I’m really nervous about posting this. I’m afraid it may sound judgmental and may make people feel really cranky. Others may be offended. And it may not even be a relevant post to those of you reading this! But I read an article in USA Today about a month ago that addresses something I’ve been pondering for awhile. It talks about the trend in publishing (books, music, plays) to use profanity in the title. The article says, “What used to be profane is becoming prevalent – and very profitable.” Turns out that naming something “S— My Dad Says” makes the book sell more. Go figure.
Not so surprising in secular culture I guess, but what about Christians? As I’ve been reflecting on this, it seems like even we as Christians can fall into several possible categories…
1. The Hipster Christian. Profanity is THE badge of cool. The thing that says, “I can follow Jesus, but I’m just like you on the hip-o-meter. I’m down with the f-word so don’t exclude me from your conversation.” It’s more a part of their persona than an occasional slip when they stub their toe.
2. The Anti-Pharisee. I am not a legalist. Only the Pharisees would bother with language as an expression of devotion to Jesus. It’s all about grace and I’m leaning into it.
3. The Exceptional Christian. Occasional crude language, like driving the speed limit, is my exception to the rules. You have your exceptions, I have mine.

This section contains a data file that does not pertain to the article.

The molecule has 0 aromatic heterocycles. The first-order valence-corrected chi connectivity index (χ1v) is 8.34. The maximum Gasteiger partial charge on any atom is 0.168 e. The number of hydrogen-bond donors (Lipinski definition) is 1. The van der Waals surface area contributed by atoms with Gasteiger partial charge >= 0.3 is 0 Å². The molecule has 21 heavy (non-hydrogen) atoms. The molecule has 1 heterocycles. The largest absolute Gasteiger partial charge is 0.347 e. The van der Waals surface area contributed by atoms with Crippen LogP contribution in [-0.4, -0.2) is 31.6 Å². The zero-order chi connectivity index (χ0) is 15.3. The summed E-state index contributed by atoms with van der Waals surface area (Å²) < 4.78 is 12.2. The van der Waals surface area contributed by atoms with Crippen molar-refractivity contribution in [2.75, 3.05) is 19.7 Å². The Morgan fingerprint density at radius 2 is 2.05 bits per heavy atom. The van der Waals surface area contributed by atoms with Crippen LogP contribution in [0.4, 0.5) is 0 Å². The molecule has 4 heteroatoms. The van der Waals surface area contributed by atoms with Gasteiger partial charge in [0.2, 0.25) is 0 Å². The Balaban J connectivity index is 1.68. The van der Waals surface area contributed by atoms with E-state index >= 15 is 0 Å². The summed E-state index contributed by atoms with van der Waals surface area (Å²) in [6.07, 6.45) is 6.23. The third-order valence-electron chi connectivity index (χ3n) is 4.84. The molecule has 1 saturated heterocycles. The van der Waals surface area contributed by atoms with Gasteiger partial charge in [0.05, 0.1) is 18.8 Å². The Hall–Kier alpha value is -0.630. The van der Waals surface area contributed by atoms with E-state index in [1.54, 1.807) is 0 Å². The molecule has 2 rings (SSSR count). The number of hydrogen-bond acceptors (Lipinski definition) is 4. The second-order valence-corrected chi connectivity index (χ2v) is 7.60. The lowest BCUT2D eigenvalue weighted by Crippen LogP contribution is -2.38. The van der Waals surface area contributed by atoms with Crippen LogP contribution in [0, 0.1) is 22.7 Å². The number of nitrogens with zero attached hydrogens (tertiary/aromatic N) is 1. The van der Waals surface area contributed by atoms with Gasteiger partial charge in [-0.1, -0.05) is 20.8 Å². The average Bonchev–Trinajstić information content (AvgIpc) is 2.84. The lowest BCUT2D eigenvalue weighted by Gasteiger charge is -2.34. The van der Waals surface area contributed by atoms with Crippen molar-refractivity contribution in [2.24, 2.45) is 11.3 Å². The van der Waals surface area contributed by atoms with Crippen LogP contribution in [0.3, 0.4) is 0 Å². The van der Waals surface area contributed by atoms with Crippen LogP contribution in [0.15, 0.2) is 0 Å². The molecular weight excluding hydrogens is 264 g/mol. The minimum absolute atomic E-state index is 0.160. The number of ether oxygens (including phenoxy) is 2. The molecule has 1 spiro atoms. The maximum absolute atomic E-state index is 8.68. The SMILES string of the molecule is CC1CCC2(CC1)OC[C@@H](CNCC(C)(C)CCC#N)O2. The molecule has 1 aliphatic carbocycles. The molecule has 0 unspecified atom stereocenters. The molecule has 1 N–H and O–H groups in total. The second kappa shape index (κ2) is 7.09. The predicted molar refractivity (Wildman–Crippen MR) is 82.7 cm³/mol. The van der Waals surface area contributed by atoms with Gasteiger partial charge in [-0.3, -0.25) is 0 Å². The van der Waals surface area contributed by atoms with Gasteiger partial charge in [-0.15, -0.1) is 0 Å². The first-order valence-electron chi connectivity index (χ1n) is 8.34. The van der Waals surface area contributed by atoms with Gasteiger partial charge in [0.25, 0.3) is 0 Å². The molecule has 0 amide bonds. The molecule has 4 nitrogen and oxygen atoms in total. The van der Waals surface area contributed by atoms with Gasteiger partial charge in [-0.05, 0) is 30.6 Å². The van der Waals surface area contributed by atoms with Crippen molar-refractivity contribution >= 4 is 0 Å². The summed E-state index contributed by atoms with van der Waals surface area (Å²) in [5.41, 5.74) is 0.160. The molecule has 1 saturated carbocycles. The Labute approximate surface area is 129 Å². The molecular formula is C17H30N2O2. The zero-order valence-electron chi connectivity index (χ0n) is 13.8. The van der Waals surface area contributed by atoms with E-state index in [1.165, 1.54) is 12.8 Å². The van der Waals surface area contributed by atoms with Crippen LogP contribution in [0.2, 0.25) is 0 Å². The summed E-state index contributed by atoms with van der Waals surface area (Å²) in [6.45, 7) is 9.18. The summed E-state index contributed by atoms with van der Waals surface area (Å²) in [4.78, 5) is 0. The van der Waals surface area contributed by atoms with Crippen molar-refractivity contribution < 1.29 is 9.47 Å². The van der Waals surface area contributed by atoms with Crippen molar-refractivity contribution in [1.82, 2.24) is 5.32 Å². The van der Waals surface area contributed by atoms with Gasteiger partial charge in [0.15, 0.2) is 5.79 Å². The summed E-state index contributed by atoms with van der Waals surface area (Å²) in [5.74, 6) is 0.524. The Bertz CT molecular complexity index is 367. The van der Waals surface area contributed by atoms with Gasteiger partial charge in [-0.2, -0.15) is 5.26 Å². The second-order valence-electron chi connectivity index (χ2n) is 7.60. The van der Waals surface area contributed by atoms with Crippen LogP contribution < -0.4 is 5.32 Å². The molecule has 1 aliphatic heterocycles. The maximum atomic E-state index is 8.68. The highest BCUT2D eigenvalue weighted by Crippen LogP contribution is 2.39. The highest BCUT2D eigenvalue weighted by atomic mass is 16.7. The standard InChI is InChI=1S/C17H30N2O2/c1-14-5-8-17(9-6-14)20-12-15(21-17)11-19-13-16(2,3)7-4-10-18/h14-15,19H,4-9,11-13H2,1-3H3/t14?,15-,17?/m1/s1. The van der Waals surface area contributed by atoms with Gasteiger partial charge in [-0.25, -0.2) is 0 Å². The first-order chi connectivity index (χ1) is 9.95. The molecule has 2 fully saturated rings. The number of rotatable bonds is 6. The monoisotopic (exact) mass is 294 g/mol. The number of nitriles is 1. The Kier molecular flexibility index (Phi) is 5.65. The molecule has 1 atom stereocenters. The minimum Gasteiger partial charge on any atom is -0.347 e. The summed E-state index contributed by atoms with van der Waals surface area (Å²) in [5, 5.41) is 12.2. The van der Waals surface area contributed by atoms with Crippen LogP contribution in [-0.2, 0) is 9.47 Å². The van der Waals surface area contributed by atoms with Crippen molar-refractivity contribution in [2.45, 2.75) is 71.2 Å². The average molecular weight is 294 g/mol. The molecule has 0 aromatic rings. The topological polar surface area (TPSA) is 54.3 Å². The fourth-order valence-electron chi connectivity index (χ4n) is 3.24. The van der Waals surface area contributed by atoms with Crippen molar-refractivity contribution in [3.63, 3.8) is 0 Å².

4. The I’m a Jesus-follower. I love Jesus, but not uptight Christians. I care about what He cares about and that’s social justice. Evangelist Tony Campolo told many audiences in the 1980s, “I have three things I’d like to say today. First, while you were sleeping last night, 30,000 kids died of starvation or diseases related to malnutrition. Second, most of you don’t give a damn. Third, and worse is that you’re more upset with the fact that I said a swear word than the fact that 30,000 kids died last night.”
5. The Real World Christian. ” This isn’t a big deal. Let’s major on the majors and let this one go.” We have a good friend who came to Christ and designated himself our “S— F—- Guy” He said he saw it as his job to loosen us up and keep us in touch with the “real” world.
I think people (like me!) are afraid to even bring this up for fear of being labeled a prude. I grew up in a sheltered environment where we never heard any language considered even remotely objectionable. As a result, it’s not what I think to say, except somehow on the golf course (where it is always justified 🙂 ) which probably puts me in the “Exceptional Christian” category. In any other context I’m probably more sensitive to crude language than most.
This issue came to mind in a different way the other day when I read an article about how our more and more casual dress in church is an indication that we don’t revere or have the awe and respect for God that we once did. Dress. Language. Are these related? Do they say something about our view of God?
I’m really interested in what you think about this! What are your thoughts?